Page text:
gitudinal studies; (2) studies assessing other conditions, such as post-stroke depression, vascular dementia; (3) non-original studies, including editorials, reviews, and letters to the editor.
For each study, data were extracted independently by two authors (ARB and IMB). Discrepancies were resolved by consensus, and the third author (TCA) consulted if needed. The following variables were extracted according to a structured checklist previously elaborated by the authors:
1. demographic and clinical characteristics, such as total sample (number), age (years), gender (percent of fe males), and type of therapeutic intervention;
2. assessment of cerebrovascular risk factors, i.e., whether systemic arterial hypertension, diabetes, smoking, dyslipidemia, obesity, and atrial fibrillation were evaluated (classified in "not evaluated", "evaluated with medical records/clinical interview" and "prospectively evaluated through physical/laboratory exams"), and the use of composite risk scores (such as Framingham score);
3. assessment of major depression; including method for diagnosing (clinical interview, structured checklist) and assessment of depression characteristics (severity, refractoriness, concomitant use of medications, duration of index episode);
4. neuroimaging assessment i.e., whether neuroimaging evaluation was performed (classified in "not evaluated", "evaluated through medical records/clinical interview" and "prospectively evaluated with a brain scan") and, if so, which instrument was used (Computed Tomography, Magnetic Resonance Imaging, others). Also, we evaluated how the findings were classified in either dichotomic (presence vs. absence of lesions) or ordinal (scales assessing severity of lesions);
5. neuropsychological evaluation; we assessed whether it was performed ("not evaluated", "evaluated through medical records/clinical interview" and "prospectively evaluated with a brain scan"), and which instruments were used;
6. outcomes, in which we described each study main results.
We performed individual and comprehensive quality assessment for each study, focusing on two critical methodological issues:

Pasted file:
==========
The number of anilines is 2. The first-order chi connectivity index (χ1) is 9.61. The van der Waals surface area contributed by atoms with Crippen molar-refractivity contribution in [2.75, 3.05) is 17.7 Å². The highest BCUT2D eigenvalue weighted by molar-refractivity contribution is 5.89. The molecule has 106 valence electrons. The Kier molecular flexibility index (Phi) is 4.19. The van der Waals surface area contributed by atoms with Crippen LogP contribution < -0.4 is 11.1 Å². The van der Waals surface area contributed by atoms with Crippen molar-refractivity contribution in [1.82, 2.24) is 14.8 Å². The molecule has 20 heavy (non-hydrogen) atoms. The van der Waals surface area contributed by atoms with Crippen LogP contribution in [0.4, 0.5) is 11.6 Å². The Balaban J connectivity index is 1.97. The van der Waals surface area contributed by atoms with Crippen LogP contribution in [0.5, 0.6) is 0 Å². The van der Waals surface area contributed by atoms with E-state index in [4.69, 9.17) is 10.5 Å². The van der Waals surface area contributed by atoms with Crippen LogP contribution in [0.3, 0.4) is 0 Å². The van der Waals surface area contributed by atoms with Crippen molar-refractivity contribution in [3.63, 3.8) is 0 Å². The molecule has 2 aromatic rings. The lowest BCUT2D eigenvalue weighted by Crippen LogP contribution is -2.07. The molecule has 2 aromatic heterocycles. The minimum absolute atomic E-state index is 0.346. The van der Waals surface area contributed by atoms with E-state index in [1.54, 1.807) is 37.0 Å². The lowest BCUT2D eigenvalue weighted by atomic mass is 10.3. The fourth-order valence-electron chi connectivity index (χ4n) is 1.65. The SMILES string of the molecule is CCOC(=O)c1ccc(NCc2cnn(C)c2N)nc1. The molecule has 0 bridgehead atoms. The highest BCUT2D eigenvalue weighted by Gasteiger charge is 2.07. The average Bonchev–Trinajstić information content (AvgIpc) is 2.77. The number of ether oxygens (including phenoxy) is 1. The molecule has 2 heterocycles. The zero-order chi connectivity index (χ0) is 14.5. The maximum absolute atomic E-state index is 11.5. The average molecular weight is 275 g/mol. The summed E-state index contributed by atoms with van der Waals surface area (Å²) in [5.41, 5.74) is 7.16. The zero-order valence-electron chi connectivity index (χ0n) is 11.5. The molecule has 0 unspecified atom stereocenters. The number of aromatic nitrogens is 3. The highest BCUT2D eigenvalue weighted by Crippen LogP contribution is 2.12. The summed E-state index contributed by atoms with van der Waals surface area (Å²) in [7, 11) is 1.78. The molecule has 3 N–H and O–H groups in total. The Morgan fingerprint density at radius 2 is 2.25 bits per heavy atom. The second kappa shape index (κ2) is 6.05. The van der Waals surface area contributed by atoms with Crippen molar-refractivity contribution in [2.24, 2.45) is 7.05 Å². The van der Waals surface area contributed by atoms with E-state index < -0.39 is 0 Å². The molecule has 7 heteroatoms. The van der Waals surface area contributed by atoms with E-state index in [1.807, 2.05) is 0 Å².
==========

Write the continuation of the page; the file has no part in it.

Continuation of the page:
1) internal validity - we followed Cochrane guidelines to evaluate bias risk in randomization/allocation (selection bias), blinding (performance bias), control comparison (performance bias), and outcome assessment and reporting (attrition, measuremen,t and reporting bias). For quasi-experimental designs we adopted the classification of the Cochrane Non-Randomized Studies Methods Group,19 in which the designs were classified as "before-and-after" design (one-group pretest-posttest design) and "controlled before-and-after" study (i.e., an intervention group plus a control group).
2) construct validity - whether the operational criteria used for "vascular depression" and "(cerebro)vascular risk factors" were appropriate; i.e., whether each study attended the following criteria, as first defined by Alexopoulos and colleagues:5 a) depression onset in subjects older than 65 years or change in depression course; b) neuroimaging evidence of cerebrovascular disease; c) clinical/laboratorial evidence of cerebrovascular risk factors (CRFs), and the supporting criteria; and d) neuropsychological impairment.
Foreseeing that the number of studies would be low (as the concept of VaD is relatively new and still under dispute in literature) and between-study heterogeneity would be important (as we chose to include experimental and quasiexperimental study designs), our initial aim was not to perform any quantitative analysis, including meta-analysis and techniques of meta-regression. Thus, quantitative analysis was limited to descriptive statistics (mean, frequency, and others). Therefore, we critically reviewed the main findings of the studies and addressed their limitations.
According to our search strategy, 357 references were initially found. Most were excluded after browsing the title and abstract, as they were reviews, editorials, letters and studies on stroke, dementia, and post-stroke depression. Thirty articles were further retrieved for full-text assessment. In this phase, 18 studies were excluded as they employed longitudinal, cross-sectional, case series, and retrospec tive designs. Thus, 12 articles were included in our review (Figure 1). Importantly, one reference described two studies20 although only the "sertraline" study was considered, as the "citalopram" study did not evaluate CRFs.
The twelve included studies assessed 811 women and 664 men, with vascular depression (total = 1,475 subjects; mean and SE = 123 ± 31 per study) and mean age of 62.3 (3.1) years. Five studies performed pharmacological antidepressant interventions; three studies used transcranial magnetic stimulation (TMS) as a therapeutic tool; two studies treated patients with the anti-hypertensive nimodipine; one with cholesterol-lowering drugs; and one with carotid stenting (Table 1).